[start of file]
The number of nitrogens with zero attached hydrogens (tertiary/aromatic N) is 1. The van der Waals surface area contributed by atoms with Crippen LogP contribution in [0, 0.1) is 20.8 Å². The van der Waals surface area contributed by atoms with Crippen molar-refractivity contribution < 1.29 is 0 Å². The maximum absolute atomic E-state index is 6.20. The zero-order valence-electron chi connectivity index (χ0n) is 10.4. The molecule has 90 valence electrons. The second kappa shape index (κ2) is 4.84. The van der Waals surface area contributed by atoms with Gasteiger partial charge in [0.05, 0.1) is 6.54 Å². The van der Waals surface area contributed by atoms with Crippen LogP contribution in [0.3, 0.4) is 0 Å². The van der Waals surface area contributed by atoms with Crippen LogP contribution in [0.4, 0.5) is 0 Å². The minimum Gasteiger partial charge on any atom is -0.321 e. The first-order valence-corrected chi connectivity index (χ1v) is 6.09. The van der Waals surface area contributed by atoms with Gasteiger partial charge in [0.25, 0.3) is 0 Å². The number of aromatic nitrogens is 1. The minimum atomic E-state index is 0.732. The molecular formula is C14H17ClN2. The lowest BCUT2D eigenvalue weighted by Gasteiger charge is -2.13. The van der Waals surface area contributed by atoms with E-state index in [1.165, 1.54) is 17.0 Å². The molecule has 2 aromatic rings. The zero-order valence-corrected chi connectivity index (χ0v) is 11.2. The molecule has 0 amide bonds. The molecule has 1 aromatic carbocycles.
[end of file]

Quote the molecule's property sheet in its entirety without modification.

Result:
The number of nitrogens with zero attached hydrogens (tertiary/aromatic N) is 1. The van der Waals surface area contributed by atoms with Crippen LogP contribution in [0, 0.1) is 20.8 Å². The van der Waals surface area contributed by atoms with Crippen molar-refractivity contribution < 1.29 is 0 Å². The maximum absolute atomic E-state index is 6.20. The zero-order valence-electron chi connectivity index (χ0n) is 10.4. The molecule has 90 valence electrons. The second kappa shape index (κ2) is 4.84. The van der Waals surface area contributed by atoms with Gasteiger partial charge in [0.05, 0.1) is 6.54 Å². The van der Waals surface area contributed by atoms with Crippen LogP contribution in [0.3, 0.4) is 0 Å². The van der Waals surface area contributed by atoms with Crippen LogP contribution in [0.4, 0.5) is 0 Å². The minimum Gasteiger partial charge on any atom is -0.321 e. The first-order valence-corrected chi connectivity index (χ1v) is 6.09. The van der Waals surface area contributed by atoms with Gasteiger partial charge in [0.25, 0.3) is 0 Å². The number of aromatic nitrogens is 1. The minimum atomic E-state index is 0.732. The molecular formula is C14H17ClN2. The lowest BCUT2D eigenvalue weighted by Gasteiger charge is -2.13. The van der Waals surface area contributed by atoms with E-state index in [1.165, 1.54) is 17.0 Å². The molecule has 2 aromatic rings. The zero-order valence-corrected chi connectivity index (χ0v) is 11.2. The molecule has 0 amide bonds. The molecule has 1 aromatic carbocycles.